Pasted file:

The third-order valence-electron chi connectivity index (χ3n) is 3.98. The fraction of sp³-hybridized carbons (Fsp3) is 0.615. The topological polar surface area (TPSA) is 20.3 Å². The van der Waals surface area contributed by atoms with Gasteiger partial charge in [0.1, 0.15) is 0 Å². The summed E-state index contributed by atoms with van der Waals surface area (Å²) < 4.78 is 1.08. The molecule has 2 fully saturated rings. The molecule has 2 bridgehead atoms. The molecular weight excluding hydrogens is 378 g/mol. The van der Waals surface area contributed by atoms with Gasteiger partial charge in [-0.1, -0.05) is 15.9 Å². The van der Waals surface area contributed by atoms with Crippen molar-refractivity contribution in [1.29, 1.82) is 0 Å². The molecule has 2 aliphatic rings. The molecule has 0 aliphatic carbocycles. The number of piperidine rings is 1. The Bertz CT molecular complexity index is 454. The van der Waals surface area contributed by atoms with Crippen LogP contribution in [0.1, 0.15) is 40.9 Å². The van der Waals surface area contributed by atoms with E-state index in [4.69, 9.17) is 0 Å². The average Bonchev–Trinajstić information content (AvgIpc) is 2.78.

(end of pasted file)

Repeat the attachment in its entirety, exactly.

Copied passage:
The third-order valence-electron chi connectivity index (χ3n) is 3.98. The fraction of sp³-hybridized carbons (Fsp3) is 0.615. The topological polar surface area (TPSA) is 20.3 Å². The van der Waals surface area contributed by atoms with Gasteiger partial charge in [0.1, 0.15) is 0 Å². The summed E-state index contributed by atoms with van der Waals surface area (Å²) < 4.78 is 1.08. The molecule has 2 fully saturated rings. The molecule has 2 bridgehead atoms. The molecular weight excluding hydrogens is 378 g/mol. The van der Waals surface area contributed by atoms with Gasteiger partial charge in [-0.1, -0.05) is 15.9 Å². The van der Waals surface area contributed by atoms with Crippen molar-refractivity contribution in [1.29, 1.82) is 0 Å². The molecule has 2 aliphatic rings. The molecule has 0 aliphatic carbocycles. The number of piperidine rings is 1. The Bertz CT molecular complexity index is 454. The van der Waals surface area contributed by atoms with Crippen LogP contribution in [0.1, 0.15) is 40.9 Å². The van der Waals surface area contributed by atoms with E-state index in [4.69, 9.17) is 0 Å². The average Bonchev–Trinajstić information content (AvgIpc) is 2.78.